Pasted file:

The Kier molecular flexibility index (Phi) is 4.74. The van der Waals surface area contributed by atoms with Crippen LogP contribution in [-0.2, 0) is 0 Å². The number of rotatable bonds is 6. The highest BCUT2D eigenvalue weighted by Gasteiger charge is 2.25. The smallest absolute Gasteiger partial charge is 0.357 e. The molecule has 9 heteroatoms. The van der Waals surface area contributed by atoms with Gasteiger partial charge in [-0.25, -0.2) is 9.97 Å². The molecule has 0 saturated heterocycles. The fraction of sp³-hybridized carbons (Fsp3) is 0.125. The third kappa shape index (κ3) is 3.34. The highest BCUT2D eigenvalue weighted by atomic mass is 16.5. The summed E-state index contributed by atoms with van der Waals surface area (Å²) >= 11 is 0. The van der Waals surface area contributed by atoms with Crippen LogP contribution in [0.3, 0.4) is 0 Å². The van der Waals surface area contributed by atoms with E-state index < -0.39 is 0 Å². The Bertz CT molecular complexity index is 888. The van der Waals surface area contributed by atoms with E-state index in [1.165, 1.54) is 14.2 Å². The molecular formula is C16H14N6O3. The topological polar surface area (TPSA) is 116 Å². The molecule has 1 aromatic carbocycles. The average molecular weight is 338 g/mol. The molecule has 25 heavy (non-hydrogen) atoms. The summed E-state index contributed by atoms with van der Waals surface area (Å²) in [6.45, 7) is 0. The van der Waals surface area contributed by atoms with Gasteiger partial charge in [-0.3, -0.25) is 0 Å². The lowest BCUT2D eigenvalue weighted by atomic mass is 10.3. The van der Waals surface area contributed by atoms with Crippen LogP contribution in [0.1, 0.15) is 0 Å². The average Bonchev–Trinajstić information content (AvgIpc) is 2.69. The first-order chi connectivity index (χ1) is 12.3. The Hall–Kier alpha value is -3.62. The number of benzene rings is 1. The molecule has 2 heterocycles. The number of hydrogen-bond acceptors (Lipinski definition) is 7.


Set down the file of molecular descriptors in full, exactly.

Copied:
The Kier molecular flexibility index (Phi) is 4.74. The van der Waals surface area contributed by atoms with Crippen LogP contribution in [-0.2, 0) is 0 Å². The number of rotatable bonds is 6. The highest BCUT2D eigenvalue weighted by Gasteiger charge is 2.25. The smallest absolute Gasteiger partial charge is 0.357 e. The molecule has 9 heteroatoms. The van der Waals surface area contributed by atoms with Gasteiger partial charge in [-0.25, -0.2) is 9.97 Å². The molecule has 0 saturated heterocycles. The fraction of sp³-hybridized carbons (Fsp3) is 0.125. The third kappa shape index (κ3) is 3.34. The highest BCUT2D eigenvalue weighted by atomic mass is 16.5. The summed E-state index contributed by atoms with van der Waals surface area (Å²) >= 11 is 0. The van der Waals surface area contributed by atoms with Crippen LogP contribution in [0.3, 0.4) is 0 Å². The van der Waals surface area contributed by atoms with E-state index < -0.39 is 0 Å². The Bertz CT molecular complexity index is 888. The van der Waals surface area contributed by atoms with E-state index in [1.165, 1.54) is 14.2 Å². The molecular formula is C16H14N6O3. The topological polar surface area (TPSA) is 116 Å². The molecule has 1 aromatic carbocycles. The average molecular weight is 338 g/mol. The molecule has 25 heavy (non-hydrogen) atoms. The summed E-state index contributed by atoms with van der Waals surface area (Å²) in [6.45, 7) is 0. The van der Waals surface area contributed by atoms with Gasteiger partial charge in [-0.3, -0.25) is 0 Å². The lowest BCUT2D eigenvalue weighted by atomic mass is 10.3. The van der Waals surface area contributed by atoms with Crippen LogP contribution in [0.1, 0.15) is 0 Å². The average Bonchev–Trinajstić information content (AvgIpc) is 2.69. The first-order chi connectivity index (χ1) is 12.3. The Hall–Kier alpha value is -3.62. The number of benzene rings is 1. The molecule has 2 heterocycles. The number of hydrogen-bond acceptors (Lipinski definition) is 7.